In Asymmetric Digital Subscriber Line over telephone wiresADSL does not primarily use binary logic; the digital signals for individual carriers are modulated with different valued logics, depending on the Shannon capacity of the individual channel.

Often digital signals are "sampled" by a clock signal at regular intervals by passing the signal through an "edge sensitive" flip-flop. When this is done the input is measured at those points in time, and the signal from that time is passed through to the output and the output is then held steady till the next clock.

This process is the basis of synchronous logicand the system is also used in digital signal processing. However, asynchronous logic also exists, which uses no what is the difference between an analog and a binary input signal clock, and generally operates more quickly, and may use less power, but is significantly harder to design.

From Wikipedia, the free encyclopedia. This article is about digital signals in electronics. For digital data and systems, see Digital data. For digital signals that specifically represent analog waveforms, see Digital signal signal processing. For other uses, see Digital signal disambiguation. For a broader coverage related to this topic, see Signal electrical engineering.

Digital signal signal processing. A logic signal waveform: The Art Of Electronics, 2nd Ed. A digital signal is a special form of discrete-time signal which is discrete in both time and amplitude, obtained by permitting each value sample of a discrete-time signal to acquire a finite set of values quantizationassigning it a numerical symbol according to a code A digital signal is a sequence or list of numbers drawn from a finite set.

Chitode, Communication Systems Digital signal electronics Boolean algebra Logic synthesis Logic in computer science Computer architecture Digital signal signal processing Digital signal processing What is the difference between an analog and a binary input signal minimization Switching circuit theory. Logic synthesis Register-transfer level Formal equivalence checking Synchronous logic Asynchronous logic Finite-state machine. Computer hardware Digital audio radio Digital photography Digital telephone Digital video cinema television Electronic literature.

Line coding digital baseband transmission. Unipolar encoding Bipolar encoding On-off keying. Carrier-suppressed return-to-zero Alternate-phase return-to-zero. Coaxial cable Fiber-optic communication Optical fiber Free-space optical communication Molecular communication Radio waves Transmission line.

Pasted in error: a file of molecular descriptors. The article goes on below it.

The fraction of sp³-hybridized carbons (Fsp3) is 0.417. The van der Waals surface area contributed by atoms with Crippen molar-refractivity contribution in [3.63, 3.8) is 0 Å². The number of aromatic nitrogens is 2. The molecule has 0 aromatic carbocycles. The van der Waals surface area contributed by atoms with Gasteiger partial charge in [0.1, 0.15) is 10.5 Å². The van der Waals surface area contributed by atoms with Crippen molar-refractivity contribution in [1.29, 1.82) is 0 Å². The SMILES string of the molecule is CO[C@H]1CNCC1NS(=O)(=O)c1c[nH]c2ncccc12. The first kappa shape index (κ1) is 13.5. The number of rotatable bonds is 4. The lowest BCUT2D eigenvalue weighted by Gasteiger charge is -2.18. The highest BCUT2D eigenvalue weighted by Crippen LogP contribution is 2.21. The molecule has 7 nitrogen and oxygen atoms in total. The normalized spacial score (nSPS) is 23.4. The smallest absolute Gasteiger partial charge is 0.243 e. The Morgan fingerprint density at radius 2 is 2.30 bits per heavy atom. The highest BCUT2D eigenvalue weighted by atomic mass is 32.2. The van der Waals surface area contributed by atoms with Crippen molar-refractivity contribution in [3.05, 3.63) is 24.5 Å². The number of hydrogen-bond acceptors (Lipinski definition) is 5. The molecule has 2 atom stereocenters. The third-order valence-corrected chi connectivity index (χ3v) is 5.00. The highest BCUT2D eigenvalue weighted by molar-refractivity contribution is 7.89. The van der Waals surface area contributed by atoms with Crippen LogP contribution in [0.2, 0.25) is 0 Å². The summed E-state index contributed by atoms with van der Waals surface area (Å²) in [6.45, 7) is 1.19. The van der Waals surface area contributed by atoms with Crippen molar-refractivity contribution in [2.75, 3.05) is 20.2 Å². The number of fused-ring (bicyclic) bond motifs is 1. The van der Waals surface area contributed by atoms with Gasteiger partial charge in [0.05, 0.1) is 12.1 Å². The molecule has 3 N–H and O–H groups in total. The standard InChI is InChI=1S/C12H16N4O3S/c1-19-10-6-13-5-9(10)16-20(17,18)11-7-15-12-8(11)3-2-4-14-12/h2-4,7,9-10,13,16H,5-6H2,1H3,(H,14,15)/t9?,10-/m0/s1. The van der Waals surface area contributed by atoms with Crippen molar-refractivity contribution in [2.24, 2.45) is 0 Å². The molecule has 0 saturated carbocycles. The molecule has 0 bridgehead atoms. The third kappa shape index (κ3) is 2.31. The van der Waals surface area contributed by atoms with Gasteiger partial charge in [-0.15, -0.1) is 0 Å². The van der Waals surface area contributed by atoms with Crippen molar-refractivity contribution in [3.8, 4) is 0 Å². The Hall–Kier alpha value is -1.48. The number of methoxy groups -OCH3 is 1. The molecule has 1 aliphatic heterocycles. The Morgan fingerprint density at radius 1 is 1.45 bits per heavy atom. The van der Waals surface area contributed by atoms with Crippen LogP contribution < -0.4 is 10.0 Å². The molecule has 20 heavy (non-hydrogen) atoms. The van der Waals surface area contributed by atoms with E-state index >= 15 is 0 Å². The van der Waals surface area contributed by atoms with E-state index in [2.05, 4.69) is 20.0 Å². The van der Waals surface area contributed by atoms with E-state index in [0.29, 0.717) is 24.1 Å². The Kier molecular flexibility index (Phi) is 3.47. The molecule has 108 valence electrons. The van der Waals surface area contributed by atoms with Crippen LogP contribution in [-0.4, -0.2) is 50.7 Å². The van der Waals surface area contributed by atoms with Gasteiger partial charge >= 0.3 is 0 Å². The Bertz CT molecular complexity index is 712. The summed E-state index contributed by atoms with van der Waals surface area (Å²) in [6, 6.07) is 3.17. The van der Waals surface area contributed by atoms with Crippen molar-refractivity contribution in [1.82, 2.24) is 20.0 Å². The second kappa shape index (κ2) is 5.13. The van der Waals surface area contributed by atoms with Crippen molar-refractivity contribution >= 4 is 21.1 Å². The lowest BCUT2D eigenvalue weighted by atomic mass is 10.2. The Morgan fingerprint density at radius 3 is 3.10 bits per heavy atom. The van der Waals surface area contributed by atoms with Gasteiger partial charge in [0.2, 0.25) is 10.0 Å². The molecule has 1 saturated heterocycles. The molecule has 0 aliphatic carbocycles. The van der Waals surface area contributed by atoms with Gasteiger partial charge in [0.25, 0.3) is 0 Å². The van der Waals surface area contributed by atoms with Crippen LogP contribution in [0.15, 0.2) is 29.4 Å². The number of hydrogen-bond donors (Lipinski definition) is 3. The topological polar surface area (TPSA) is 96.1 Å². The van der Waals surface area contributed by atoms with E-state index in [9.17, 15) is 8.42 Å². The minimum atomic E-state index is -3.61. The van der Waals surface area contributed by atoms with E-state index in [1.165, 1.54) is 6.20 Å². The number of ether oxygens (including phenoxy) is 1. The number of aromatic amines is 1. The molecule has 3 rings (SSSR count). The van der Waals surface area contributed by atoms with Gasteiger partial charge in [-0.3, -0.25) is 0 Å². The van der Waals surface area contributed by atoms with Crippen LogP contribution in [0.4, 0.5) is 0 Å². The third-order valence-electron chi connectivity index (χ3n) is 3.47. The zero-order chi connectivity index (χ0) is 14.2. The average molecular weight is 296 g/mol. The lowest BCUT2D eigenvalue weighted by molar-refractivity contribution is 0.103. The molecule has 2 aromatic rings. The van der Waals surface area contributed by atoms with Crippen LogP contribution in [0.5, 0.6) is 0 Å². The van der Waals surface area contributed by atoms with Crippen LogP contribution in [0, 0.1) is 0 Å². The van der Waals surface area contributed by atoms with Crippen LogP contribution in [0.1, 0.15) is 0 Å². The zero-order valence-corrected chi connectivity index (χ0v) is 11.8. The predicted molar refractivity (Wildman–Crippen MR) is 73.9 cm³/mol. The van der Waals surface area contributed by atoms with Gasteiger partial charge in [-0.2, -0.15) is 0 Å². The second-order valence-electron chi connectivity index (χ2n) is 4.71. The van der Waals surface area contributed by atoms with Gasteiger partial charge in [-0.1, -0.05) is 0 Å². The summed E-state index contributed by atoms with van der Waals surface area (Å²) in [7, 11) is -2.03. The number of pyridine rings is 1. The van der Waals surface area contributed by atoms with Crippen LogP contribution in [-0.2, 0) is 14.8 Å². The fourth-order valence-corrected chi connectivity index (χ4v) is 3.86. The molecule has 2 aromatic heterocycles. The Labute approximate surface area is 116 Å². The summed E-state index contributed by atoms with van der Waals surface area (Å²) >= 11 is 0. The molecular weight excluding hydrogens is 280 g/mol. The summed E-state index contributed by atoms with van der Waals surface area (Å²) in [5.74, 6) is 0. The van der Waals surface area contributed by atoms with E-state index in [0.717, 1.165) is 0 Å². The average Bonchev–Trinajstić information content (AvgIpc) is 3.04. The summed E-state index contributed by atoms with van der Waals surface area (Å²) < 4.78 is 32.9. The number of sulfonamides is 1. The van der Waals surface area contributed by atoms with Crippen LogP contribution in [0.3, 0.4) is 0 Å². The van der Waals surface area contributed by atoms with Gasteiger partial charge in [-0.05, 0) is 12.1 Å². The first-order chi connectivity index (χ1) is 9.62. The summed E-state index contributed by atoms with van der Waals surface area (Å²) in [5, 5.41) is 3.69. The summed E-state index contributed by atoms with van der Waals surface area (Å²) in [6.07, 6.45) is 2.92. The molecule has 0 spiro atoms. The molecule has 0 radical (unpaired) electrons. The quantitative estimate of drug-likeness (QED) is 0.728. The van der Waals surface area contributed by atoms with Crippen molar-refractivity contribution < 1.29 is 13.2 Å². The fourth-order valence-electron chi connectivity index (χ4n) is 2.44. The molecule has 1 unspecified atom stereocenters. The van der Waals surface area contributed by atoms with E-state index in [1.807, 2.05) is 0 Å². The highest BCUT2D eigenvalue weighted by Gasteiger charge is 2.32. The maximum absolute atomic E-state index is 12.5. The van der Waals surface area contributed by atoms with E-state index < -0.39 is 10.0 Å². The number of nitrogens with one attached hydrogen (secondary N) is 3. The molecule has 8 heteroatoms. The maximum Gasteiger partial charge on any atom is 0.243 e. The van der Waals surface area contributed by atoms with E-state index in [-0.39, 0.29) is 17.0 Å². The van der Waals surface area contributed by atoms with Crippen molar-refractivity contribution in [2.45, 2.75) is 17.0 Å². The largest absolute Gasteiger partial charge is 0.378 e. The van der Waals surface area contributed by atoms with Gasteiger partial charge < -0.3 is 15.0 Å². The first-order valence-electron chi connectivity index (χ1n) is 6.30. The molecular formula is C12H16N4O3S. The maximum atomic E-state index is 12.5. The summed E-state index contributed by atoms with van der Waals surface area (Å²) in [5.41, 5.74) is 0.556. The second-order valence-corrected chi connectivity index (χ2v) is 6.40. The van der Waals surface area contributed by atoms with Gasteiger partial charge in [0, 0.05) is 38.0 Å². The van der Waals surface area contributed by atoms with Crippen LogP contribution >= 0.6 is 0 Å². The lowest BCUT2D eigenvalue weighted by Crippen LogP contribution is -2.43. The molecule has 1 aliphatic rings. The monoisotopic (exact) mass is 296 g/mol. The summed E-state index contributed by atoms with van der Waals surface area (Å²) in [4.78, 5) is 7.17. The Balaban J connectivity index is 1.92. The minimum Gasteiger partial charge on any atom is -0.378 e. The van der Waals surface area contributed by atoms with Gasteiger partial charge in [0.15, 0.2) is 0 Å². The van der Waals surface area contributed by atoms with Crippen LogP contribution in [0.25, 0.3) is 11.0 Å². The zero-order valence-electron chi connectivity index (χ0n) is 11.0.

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There is a significant distinction between an analog system and a digital system , in the same way that there is a significant difference between analog and digital data. This book is going to consider both analog and digital topics, so it is worth taking some time to discuss the differences, and to display the different notations that will be used with each. A system is a continuous-time system if it takes a continuous-time input signal, and outputs a continuous-time output signal.

Here is an example of an analog waveform:. A signal is called discrete-time if it is only defined for particular points in time. A discrete-time system takes discrete-time input signals, and produces discrete-time output signals. The following image shows the difference between an analog waveform and the sampled discrete time equivalent: A signal is called Quantized if it can only be certain values, and cannot be other values.

This concept is best illustrated with examples:. The last example concerning computers is the most relevant, because quantized systems are frequently computer-based.

Systems that are implemented with computer software and hardware will typically be quantized. Here is an example waveform of a quantized signal. Notice how the magnitude of the wave can only take certain values, and that creates a step-like appearance. This image is discrete in magnitude, but is continuous in time:.

An analog system is a system that represents data using a direct conversion from one form to another. In other words, an analog system is a system that is continuous in both time and magnitude. If we have a given motor, we can show that the output of the motor rotation in units of radians per second, for instance is a function of the voltage that is input to the motor.

We can show the relationship as such:. For any value of v we can calculate out specifically what the rotational speed of the motor should be. Consider a standard analog clock, which represents the passage of time though the angular position of the clock hands.

We can denote the angular position of the hands of the clock with the system of equations:. The positions of all the different hands of the clock are dependent on functions of time. Digital data always have a certain granularity, and therefore there will almost always be an error associated with using such data, especially if we want to account for all real numbers. The tradeoff, of course, to using a digital system is that our powerful computers with our powerful, Moore's law microprocessor units, can be instructed to operate on digital data only.